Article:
My time had finally come. It was time to try my hand at cutting up a whole chicken. I had recently seen these beautiful fresh whole chickens in the store, and I decided I would finally try to deal with a whole chicken. So I did it. I bought the thing. We were having company over so I thought I should make something nice and impressive. Figs! Ah yes. They are in season and were looking ever so gorgeous at the store. Yes, I would put together an impressive dinner of personally deconstructed roasted chicken topped with figs (who wouldn’t be impressed?!) and bacon (who doesn’t love bacon?).
So, considering I haven’t actually ever seen anyone do the whole deboning/cutting it up thing except for Meryl Streep on Julie and Julia…I thought it best to go to the ever reliable youtube. I followed this tutorial from Gourmet. I shouldn’t have gone any further when “Baldy” started ripping apart an awkwardly yellow chicken. Something was seriously wrong with the thing. It was like mustard yellow. But no, I soldiered on to battle my bird.
What was to follow was shameful. The adventure began as I picked the thing up. I actually screamed out loud as I touched the funky skin. Remember, I have a weird thing about chicken skin. Ew. Then I tried following Mr. Baldy-Ian, as he explained to me how “simple” the process was and how “clear” the lines of the bird really are. Oh shut up, Ian.
I battled that bird in a fit of rage and laughter (which felt weird cuz I was home alone with my cat and the bird…aaaand was laughing like a psychotic butcher). What resulted was something not so pretty. The easy to find cavities did not exist. The clear line of fat between the muscles could not be found because I could not find the cavity to cut along. At one point I found myself cutting through bone which I’m pretty sure is against the rules. And the “very easy to find” breastbone, that Ian so clearly pointed out, was not really anywhere to be found. This chicken must have been internally deformed, poor thing. I was digging. I was literally hacking and digging my way through the sad, distressed chest-o-bird. Eventually, I found the thing but the chicken breasts ended up being incredibly lopsided. Sorry bout that, dear hen.
What resulted from this process was nothing short of ugly… BUT I DID NOT GIVE UP! No, I carried on ’til the job was done. Somehow, one breast came out with only a sliver of skin… not sure how that happened… BUT I made it through alive and with only a bit of chicken skin in my hair. Sweet success. But, a word of advice. Never consult Ian for butchering guidance. Just ask your grandma.
Figs, figs, figs. There is just no prettier fruit. I have never really cooked with them and the extent of my exposure to figs was singing, “now bring me some figgy pudding”. But lately, they’ve just been calling to me whenever I pass them at the grocery store. I came across a recipe in one of my old issues of Gourmet Magazine for “Figgy Piggy Cornish Hens”. I figured I could change it up a bit and easily use my chicken. What came out was nothing short of decadent. The sweetness of the figs and the saltiness of the bacon complimented each other perfectly. It was the sort of dish where I just had to put each ingredient on my fork to ensure I could truly appreciate the simple perfection of each bite. This dish was fancy, fabulous, and even pretty… since I could cover all the ugly chicken parts with figs and bacon. Success.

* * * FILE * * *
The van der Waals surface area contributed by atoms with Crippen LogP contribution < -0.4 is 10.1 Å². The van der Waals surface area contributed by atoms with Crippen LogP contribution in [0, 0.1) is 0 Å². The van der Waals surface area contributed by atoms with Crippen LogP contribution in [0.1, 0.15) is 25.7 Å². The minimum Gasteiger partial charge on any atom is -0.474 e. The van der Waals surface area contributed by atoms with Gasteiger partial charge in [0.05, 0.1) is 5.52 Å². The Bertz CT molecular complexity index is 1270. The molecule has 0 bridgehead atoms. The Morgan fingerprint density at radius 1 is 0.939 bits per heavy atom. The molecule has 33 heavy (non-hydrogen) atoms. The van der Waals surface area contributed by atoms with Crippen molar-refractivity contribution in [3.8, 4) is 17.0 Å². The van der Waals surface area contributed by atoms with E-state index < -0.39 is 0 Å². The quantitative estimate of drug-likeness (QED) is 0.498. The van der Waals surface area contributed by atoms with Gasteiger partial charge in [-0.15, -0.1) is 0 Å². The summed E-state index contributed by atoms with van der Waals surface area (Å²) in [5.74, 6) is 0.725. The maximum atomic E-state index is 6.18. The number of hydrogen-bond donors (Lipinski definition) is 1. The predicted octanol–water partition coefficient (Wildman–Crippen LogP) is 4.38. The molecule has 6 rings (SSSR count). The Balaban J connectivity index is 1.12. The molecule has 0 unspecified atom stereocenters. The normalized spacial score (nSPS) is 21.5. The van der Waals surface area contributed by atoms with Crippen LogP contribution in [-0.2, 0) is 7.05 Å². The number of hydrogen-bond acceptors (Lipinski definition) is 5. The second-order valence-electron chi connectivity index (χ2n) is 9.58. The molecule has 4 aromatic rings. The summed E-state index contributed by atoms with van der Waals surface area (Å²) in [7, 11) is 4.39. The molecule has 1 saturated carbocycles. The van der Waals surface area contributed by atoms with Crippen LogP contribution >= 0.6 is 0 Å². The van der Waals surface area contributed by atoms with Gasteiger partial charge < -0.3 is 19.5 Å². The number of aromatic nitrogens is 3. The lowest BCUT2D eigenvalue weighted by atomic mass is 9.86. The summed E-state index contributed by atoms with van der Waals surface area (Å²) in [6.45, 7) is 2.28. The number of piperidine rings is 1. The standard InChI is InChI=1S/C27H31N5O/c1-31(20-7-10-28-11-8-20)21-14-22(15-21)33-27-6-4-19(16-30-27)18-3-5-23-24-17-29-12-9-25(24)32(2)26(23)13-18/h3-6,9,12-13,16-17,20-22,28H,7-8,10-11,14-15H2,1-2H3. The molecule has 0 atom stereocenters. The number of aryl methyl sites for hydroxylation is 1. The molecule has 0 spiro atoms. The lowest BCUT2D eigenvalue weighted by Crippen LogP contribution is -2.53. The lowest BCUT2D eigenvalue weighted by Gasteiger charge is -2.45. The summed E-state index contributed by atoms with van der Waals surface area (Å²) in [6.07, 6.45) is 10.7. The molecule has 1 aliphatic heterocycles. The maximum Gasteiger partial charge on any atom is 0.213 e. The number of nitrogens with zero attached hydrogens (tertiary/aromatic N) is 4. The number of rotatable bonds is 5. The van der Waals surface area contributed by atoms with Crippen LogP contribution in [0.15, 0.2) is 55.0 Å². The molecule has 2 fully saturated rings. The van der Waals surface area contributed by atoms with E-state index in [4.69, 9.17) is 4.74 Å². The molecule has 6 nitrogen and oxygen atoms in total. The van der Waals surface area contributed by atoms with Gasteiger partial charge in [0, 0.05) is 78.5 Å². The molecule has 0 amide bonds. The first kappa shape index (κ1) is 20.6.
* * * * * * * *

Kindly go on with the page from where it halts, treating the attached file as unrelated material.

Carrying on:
Adapted from Gourmet (September 2009).
1/2 lb bacon slices, halved
4 garlic cloves, thinly sliced lengthwise
1 whole chicken, divided into parts
12 thyme sprigs
12 fresh black and/or green figs, halved
3 tbsp fresh lemon juice
1. Preheat oven to 500 degrees with rack in the upper third of the oven.
2. Cook bacon in a heavy skillet over medium-low heat until crisp. Transfer to paper towels to drain. Add garlic to the skillet and cook in the bacon grease until golden, 1 minute.
3. Pat the chicken dry and season with salt and pepper. Heat fat in the skillet over medium-high heat until it starts to smoke. Brown the chicken sections, skin side down for about 6 minutes. Transfer, skin side up, to a large sheet pan. Reserve the skillet.
4. Scatter thyme and figs over the chicken and roast them until cooked through, about 20 minutes. Meanwhile, deglaze the skillet with lemon juice by simmering, stirring and scraping the brown bits, 30 seconds. Pour the sauce over the roasted chicken. Scatter the bacon and garlic over the chicken and serve.